Advice for Writers, Writing

Should You Study Creative Writing? 

I know that a lot of writers who want to write for a living wonder if they should study creative writing at university or college. I’m a writer myself, and I decided to take English Literature and Creative Writing when I went to uni as an undergrad. I also considered studying on a creative writing masters, but I decided not to go down that route in the end. I thought this would be an interesting topic to discuss on the blog.

The Pros of Studying Creative Writing

  • You’ll meet other writers and industry professionals 

I loved being around like-minded people during my degree, and my lecturers really knew what they were talking about. Many of them took the time to give me advice on publication (both traditionally and in the self-publishing sense), as well as guidance on literary agents. They did this in their own time, outside of lectures!

During my degree, I also joined the student press office and the English society, and even got to work for a children’s book festival run by my university. These were amazing experiences that really helped me forge my career as an editor today. You never know what connections or experiences you’ll gain when you study writing.

  • You’ll be able to take part in writing workshops

Writing workshops are a crucial part of studying creative writing. You’ll be able to share your work and receive feedback not only from your peers but from your lecturers, who are usually published authors themselves.  

  • It’ll boost your confidence

Although you’ll definitely receive feedback and critique that may be hard to swallow on a creative writing course, you’ll also gain confidence as you improve your skills. Extra-curricular activities can really help with this, too. Writing for a student magazine or blog, for example, can give you a sense of achievement. It’s great to see your work being published!

  • You get to do what you love

What’s better than doing what you love, surrounded by people who also have a passion for the subject? How many times in life do we get to experience that?  

  • You’ll be encouraged to pick apart literature and really hone your craft

This is especially true if you combine literature and creative writing rather than just picking one to focus on. That said, all writing courses have required reading anyway, and you’ll learn to analyse texts to see what works and what doesn’t. 

The Cons of Studying Creative Writing 

  • You’ll get into debt

When I was looking into postgraduate degrees (in the UK), a masters would have cost me between £4,000 and £6,000, and an MFA around £8,000 to £9,000. Although there are loans available now, it’s worth thinking about whether that money would be best saved for something else.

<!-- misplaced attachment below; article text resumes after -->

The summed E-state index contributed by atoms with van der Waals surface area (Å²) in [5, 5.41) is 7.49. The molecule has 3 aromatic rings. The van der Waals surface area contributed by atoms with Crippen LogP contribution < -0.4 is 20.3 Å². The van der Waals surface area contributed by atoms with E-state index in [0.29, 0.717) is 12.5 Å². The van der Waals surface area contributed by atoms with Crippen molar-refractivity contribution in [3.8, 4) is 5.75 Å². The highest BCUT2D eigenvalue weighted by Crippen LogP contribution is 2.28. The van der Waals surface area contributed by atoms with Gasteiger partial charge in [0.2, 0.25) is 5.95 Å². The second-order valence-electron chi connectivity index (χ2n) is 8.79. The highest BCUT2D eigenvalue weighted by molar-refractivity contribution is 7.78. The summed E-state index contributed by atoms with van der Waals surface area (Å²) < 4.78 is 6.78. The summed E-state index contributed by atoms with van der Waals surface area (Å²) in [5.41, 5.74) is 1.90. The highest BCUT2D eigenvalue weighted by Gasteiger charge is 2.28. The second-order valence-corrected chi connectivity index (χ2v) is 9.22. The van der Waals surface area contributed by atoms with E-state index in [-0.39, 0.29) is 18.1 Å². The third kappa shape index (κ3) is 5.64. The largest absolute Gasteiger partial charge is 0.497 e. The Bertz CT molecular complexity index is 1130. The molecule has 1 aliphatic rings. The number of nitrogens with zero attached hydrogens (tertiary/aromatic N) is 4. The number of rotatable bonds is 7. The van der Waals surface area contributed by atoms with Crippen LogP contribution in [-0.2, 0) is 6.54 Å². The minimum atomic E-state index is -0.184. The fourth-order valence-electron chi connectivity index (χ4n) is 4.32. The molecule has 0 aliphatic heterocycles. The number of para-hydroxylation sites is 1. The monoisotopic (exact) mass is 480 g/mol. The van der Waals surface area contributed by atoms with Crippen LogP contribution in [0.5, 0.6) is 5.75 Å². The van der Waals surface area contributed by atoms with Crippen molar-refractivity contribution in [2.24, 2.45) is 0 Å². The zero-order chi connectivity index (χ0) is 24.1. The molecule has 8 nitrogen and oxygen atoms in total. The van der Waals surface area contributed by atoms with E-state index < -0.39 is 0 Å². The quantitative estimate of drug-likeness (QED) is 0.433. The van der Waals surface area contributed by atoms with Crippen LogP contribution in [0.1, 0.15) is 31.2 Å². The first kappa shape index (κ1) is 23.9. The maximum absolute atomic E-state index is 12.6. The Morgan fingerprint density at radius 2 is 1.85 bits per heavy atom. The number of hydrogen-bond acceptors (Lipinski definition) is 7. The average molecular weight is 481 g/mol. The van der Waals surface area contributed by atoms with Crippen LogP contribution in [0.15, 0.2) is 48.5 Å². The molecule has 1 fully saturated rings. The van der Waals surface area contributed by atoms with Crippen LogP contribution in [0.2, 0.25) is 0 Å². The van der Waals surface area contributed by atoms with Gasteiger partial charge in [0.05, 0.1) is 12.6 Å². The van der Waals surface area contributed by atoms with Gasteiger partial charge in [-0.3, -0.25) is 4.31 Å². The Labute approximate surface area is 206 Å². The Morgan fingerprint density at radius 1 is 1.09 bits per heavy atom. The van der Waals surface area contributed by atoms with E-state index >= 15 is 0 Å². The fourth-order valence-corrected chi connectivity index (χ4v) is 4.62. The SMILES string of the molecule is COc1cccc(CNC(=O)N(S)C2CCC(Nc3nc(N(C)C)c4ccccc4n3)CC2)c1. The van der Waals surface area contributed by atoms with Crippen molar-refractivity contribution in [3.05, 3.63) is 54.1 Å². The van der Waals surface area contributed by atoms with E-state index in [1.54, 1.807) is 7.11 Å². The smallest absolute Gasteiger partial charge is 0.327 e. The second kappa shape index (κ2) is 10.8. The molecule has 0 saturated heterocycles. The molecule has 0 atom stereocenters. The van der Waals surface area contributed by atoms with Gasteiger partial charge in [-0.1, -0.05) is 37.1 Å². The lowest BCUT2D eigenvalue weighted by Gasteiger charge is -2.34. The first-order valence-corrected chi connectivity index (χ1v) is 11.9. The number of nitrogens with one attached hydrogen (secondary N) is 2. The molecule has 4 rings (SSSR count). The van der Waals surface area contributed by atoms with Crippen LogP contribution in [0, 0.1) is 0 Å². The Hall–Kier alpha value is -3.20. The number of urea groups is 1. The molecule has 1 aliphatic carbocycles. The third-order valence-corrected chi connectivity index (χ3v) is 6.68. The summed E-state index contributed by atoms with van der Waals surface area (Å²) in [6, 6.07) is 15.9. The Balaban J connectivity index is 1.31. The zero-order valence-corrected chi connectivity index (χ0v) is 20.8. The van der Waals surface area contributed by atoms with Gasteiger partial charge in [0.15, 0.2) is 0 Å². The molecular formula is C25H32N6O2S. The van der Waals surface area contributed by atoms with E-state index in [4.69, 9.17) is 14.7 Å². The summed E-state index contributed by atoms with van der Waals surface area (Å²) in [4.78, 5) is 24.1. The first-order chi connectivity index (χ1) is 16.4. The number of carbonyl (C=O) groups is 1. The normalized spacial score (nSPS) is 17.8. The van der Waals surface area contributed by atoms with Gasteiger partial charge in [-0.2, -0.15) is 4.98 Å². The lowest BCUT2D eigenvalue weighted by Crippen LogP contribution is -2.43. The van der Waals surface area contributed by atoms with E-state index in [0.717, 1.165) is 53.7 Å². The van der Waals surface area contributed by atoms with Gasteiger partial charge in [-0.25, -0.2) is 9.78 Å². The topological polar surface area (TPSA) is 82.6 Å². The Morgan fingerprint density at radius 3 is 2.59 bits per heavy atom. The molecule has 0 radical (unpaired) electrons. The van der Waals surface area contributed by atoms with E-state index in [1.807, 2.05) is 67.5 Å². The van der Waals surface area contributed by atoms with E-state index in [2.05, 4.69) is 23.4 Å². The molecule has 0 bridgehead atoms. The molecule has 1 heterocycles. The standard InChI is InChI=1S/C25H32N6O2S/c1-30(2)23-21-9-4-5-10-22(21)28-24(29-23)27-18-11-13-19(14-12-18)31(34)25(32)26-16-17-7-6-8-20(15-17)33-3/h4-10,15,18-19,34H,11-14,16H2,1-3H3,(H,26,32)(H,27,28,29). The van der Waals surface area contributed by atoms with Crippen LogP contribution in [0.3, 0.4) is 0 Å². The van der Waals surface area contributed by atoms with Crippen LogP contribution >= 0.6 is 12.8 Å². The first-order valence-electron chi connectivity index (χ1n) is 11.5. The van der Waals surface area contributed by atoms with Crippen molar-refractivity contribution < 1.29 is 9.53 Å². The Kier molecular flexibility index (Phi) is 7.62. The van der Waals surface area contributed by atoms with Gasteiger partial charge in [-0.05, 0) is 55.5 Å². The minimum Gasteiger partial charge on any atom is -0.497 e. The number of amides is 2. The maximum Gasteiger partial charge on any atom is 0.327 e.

• You don’t need a writing degree to network

You can join writing workshops anywhere. Many local bookshops run them, and if they don’t, you could set one up yourself. You can still network with industry professionals, too, by looking out for writing and publishing events. Although these usually cost a bit of money, it’s far less than the thousands of pounds you’d pay for a masters.

  • You might not learn anything new, especially if you already have writing experience

I was 23 when I started my degree and I’d been writing seriously for years. There were other people on my degree who had never written creatively before and were just dipping their toes into the waters of creative writing. I was often taught things I already knew, that were too basic for me (such as how to set out dialogue). It’s worth thinking about how much experience you have now, and if you’d really benefit from more learning.

  • You’ll learn things you can teach yourself

The internet is a gold mine of information about publishing and writing. Whatever you need to brush up on, I guarantee you’ll be able to find it either online or in a book. Grammar Girl and similar sites can help you improve your grammatical skills. You can visit Writer’s Digest to read about publishing. Do you really need another degree when information is so easily accessible?

  • Writing is subjective

Aside from the rules of punctuation and grammar, writing is an art form, and it’s subjective. Your story about zombie girls riding horses across the desert to defeat an evil wizard might have been a blast to write, but a lecturer might say it’s not believable enough. You only need to go on Goodreads and look at the star ratings of your favourite books to see that what some people love, another person will hate. 

  • Many MA/MFA courses have a literary focus

I was lucky in the sense that my undergraduate degree offered modules in genre writing including fantasy and science fiction, but some courses focus heavily on literary work. These courses, and the people who run them, may not appreciate your children’s book about unicorns. If you do decide to study writing, make sure you choose a course that’s tailored to your interests.


I hope I’ve given you some food for thought! It’s easy to write a list of pros and cons, but really it comes down to your own personal circumstances and needs. Maybe you have the time and the money to invest in a creative writing course. Maybe you’d be better off working to pay your rent, and writing/learning about the craft on the side. It’s really up to you, and there’s no right or wrong answer.

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About Rachel Rowlands

Rachel Rowlands is a freelance editor specialising in fiction, particularly YA/children's and fantasy; she also writes herself. She's an intermediate member of The Society for Editors and Proofreaders and has a degree in English Literature and Creative Writing.
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